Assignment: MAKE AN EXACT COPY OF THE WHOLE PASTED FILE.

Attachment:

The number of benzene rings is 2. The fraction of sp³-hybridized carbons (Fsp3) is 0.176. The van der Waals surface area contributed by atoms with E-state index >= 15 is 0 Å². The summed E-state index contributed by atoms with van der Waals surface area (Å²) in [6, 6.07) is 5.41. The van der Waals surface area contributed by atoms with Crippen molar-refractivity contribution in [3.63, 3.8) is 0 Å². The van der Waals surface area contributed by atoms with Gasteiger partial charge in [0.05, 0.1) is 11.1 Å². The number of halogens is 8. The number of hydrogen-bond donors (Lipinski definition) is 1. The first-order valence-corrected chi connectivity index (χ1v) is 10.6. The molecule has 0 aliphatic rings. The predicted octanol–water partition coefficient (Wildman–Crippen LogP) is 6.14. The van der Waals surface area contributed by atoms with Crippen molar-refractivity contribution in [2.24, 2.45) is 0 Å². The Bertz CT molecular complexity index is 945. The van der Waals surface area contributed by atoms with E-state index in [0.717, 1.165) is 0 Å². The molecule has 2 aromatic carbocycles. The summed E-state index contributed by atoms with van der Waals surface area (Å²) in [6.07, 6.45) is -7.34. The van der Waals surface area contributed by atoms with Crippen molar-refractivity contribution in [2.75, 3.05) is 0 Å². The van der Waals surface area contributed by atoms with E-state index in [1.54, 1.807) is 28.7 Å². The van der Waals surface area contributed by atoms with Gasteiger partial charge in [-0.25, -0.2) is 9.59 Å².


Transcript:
The number of benzene rings is 2. The fraction of sp³-hybridized carbons (Fsp3) is 0.176. The van der Waals surface area contributed by atoms with E-state index >= 15 is 0 Å². The summed E-state index contributed by atoms with van der Waals surface area (Å²) in [6, 6.07) is 5.41. The van der Waals surface area contributed by atoms with Crippen molar-refractivity contribution in [3.63, 3.8) is 0 Å². The van der Waals surface area contributed by atoms with Gasteiger partial charge in [0.05, 0.1) is 11.1 Å². The number of halogens is 8. The number of hydrogen-bond donors (Lipinski definition) is 1. The first-order valence-corrected chi connectivity index (χ1v) is 10.6. The molecule has 0 aliphatic rings. The predicted octanol–water partition coefficient (Wildman–Crippen LogP) is 6.14. The van der Waals surface area contributed by atoms with Crippen molar-refractivity contribution in [2.24, 2.45) is 0 Å². The Bertz CT molecular complexity index is 945. The van der Waals surface area contributed by atoms with E-state index in [0.717, 1.165) is 0 Å². The molecule has 2 aromatic carbocycles. The summed E-state index contributed by atoms with van der Waals surface area (Å²) in [6.07, 6.45) is -7.34. The van der Waals surface area contributed by atoms with Crippen molar-refractivity contribution in [2.75, 3.05) is 0 Å². The van der Waals surface area contributed by atoms with E-state index in [1.54, 1.807) is 28.7 Å². The van der Waals surface area contributed by atoms with Gasteiger partial charge in [-0.25, -0.2) is 9.59 Å².